Kildee pointed out if Biden is elected he will drop the lawsuit right away.
“Then, we can work to fill in the gaps that exist with healthcare right now,” Kildee said. “To me, that’s the most fundamental first step; making sure we continue to try to make sure there’s health insurance, health coverage for every single American.”
On environmental issues, whether it’s clean drinking water or protecting the Great Lakes, with a Senate that is in the Democratic majority, Kildee said they could pass laws that protect human health, create a standard for PFAS and reduce the allowable level of lead in drinking water.
“My bill; the No Lead Act, could become law, which would take it down from 15 parts per billion to five. As important as that is that you have a president that would enforce the laws that are on the books.”
Kildee said he has been pushing for rebuilding America’s older urban environment; the older urban cities, especially old industrial cities.
“If it’s an African American community of a predominately African American community the problems are the same,” said Warren C. Evans, Wayne County executive and chairman of the Urban Alliance of Michigan.
“We are much stronger together than we are apart,” Evans added.
Elizabeth Welch, candidate for Michigan Supreme Court, was also in attendance.
The Michigan Supreme Court ruled Oct. 2 Gov. Gretchen Whitmer does not have authority to issue or renew executive orders relating to COVID-19 beyond April 30, when the Republican-controlled legislature passed a resolution to extend the state of emergency.
“What the case shows is the importance of state Supreme Courts and how they can affect the public deeply with their decisions,” Welch said.
As a judicial candidate Welch cannot endorse in partisan races.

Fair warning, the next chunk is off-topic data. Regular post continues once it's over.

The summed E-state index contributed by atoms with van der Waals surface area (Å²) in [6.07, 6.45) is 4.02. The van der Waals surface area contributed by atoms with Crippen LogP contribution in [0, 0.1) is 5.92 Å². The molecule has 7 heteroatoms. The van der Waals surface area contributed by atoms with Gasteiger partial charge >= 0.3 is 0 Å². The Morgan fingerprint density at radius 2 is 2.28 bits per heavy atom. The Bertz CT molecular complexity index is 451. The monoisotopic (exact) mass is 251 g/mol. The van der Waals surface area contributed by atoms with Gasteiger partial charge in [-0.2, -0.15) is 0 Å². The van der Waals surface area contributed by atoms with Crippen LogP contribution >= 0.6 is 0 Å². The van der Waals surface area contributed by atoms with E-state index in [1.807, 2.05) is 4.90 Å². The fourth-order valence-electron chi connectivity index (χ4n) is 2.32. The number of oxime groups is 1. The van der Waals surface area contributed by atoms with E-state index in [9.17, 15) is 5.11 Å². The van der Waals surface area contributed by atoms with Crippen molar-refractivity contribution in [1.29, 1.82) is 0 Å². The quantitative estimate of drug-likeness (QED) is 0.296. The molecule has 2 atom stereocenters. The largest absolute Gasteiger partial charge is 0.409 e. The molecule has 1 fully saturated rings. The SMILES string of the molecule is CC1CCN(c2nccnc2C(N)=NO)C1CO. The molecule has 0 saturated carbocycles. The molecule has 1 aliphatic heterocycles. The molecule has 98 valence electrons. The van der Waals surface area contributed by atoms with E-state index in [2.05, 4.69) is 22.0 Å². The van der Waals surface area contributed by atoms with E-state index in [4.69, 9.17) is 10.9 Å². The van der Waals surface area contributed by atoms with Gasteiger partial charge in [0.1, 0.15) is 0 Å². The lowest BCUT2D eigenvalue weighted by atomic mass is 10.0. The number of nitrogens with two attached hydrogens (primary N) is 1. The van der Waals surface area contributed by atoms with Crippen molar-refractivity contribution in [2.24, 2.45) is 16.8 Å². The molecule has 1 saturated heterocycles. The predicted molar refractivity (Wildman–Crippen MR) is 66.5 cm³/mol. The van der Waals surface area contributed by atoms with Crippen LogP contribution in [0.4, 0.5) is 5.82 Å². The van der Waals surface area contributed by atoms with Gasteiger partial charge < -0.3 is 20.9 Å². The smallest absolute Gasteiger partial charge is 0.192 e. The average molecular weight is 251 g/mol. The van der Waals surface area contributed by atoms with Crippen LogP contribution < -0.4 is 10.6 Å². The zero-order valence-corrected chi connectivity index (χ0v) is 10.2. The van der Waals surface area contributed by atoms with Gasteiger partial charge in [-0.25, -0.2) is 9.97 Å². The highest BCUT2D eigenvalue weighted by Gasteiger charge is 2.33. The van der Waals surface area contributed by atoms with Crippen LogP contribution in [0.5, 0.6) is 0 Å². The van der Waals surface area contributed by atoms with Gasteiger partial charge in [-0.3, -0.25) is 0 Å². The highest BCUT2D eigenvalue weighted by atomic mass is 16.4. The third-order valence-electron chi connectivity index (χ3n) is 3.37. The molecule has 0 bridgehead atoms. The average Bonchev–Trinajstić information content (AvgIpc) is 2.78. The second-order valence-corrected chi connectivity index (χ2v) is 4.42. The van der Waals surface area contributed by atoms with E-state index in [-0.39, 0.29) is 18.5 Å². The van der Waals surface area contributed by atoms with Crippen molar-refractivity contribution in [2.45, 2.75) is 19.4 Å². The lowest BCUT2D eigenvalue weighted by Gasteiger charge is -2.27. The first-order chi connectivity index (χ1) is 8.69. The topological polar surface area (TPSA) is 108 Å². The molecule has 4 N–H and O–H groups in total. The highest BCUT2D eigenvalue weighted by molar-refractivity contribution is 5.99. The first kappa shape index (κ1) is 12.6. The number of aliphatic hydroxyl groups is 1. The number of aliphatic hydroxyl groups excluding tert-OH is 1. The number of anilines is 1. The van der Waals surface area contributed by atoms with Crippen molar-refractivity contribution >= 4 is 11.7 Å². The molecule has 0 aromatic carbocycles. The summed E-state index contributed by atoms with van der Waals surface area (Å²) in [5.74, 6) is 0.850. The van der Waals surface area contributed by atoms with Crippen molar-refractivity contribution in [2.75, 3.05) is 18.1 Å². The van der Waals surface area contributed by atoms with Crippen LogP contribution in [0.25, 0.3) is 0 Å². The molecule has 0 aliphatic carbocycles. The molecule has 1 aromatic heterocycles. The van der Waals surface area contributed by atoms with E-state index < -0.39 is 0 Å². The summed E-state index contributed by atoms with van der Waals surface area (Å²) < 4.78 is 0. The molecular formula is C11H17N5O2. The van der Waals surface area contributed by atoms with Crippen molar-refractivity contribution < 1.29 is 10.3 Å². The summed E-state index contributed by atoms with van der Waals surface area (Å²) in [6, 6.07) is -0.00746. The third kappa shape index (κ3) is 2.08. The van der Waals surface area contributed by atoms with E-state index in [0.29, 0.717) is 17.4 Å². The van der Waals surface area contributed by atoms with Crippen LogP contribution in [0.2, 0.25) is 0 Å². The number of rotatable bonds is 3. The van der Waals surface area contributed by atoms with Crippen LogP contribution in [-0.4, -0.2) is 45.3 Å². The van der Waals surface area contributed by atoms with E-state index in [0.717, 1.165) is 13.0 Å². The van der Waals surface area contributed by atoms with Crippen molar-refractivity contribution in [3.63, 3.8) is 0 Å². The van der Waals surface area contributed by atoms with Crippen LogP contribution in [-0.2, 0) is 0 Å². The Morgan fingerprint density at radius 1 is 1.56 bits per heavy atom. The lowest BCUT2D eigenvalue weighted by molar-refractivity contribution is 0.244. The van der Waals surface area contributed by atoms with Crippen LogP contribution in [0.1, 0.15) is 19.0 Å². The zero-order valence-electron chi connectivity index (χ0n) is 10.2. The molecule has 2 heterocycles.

She said she also wants to work for communities like Flint across the state.
“I think the importance is knowing the Supreme Court has administration authority over the court systems as a whole in the state, and it’s one of their fundamental jobs to make the court systems work,” Welch said. “That is something that is really, really important and could affect communities a lot. There’s a lot of really important work started to look at the criminal justice system and how it functions in our communities, as well as issues of access to justice issues; people who can’t afford lawyers and figuring out how to make the system work better for them.”
Some of that work has started under the Chief Justice Bridget McCormack’s leadership, and Welch said she would be committed to work with her on it. Welch is running alongside McCormack.
Attorney Chris Christensen; candidate for 7th Circuit Court judge, Tabitha Marsh; candidate for 67th District Court judge, Prosecutor David Leyton, Attorney Torchio Feaster; candidate for 67th District Court judge and City Councilwoman Jerri Winfrey-Carter were also present, along with several clergy members.
“We just hope you take this momentum to the polls,” said Rev. Ralphael D. Read, senior pastor of Mt. Carmel Missionary Baptist Church to attendees at the end of the rally.